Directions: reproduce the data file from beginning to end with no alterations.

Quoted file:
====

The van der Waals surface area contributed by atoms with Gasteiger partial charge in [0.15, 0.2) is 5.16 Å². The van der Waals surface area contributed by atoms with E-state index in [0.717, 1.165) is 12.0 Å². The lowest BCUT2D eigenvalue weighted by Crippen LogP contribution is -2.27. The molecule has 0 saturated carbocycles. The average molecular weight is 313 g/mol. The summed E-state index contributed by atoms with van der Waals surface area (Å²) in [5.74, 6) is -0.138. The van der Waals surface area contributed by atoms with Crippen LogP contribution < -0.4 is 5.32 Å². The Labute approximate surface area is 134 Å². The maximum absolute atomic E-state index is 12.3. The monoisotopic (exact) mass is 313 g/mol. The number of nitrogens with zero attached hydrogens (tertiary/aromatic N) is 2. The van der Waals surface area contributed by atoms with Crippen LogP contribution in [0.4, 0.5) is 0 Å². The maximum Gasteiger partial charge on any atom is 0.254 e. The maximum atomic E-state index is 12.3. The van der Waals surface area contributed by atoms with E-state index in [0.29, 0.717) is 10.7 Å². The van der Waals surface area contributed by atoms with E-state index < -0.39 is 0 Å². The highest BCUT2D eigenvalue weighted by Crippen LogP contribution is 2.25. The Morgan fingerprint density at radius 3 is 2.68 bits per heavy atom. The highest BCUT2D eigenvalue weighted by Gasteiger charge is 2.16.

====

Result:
The van der Waals surface area contributed by atoms with Gasteiger partial charge in [0.15, 0.2) is 5.16 Å². The van der Waals surface area contributed by atoms with E-state index in [0.717, 1.165) is 12.0 Å². The lowest BCUT2D eigenvalue weighted by Crippen LogP contribution is -2.27. The molecule has 0 saturated carbocycles. The average molecular weight is 313 g/mol. The summed E-state index contributed by atoms with van der Waals surface area (Å²) in [5.74, 6) is -0.138. The van der Waals surface area contributed by atoms with Crippen LogP contribution < -0.4 is 5.32 Å². The Labute approximate surface area is 134 Å². The maximum absolute atomic E-state index is 12.3. The monoisotopic (exact) mass is 313 g/mol. The number of nitrogens with zero attached hydrogens (tertiary/aromatic N) is 2. The van der Waals surface area contributed by atoms with Crippen LogP contribution in [0.4, 0.5) is 0 Å². The maximum Gasteiger partial charge on any atom is 0.254 e. The maximum atomic E-state index is 12.3. The van der Waals surface area contributed by atoms with E-state index in [0.29, 0.717) is 10.7 Å². The van der Waals surface area contributed by atoms with E-state index < -0.39 is 0 Å². The highest BCUT2D eigenvalue weighted by Crippen LogP contribution is 2.25. The Morgan fingerprint density at radius 3 is 2.68 bits per heavy atom. The highest BCUT2D eigenvalue weighted by Gasteiger charge is 2.16.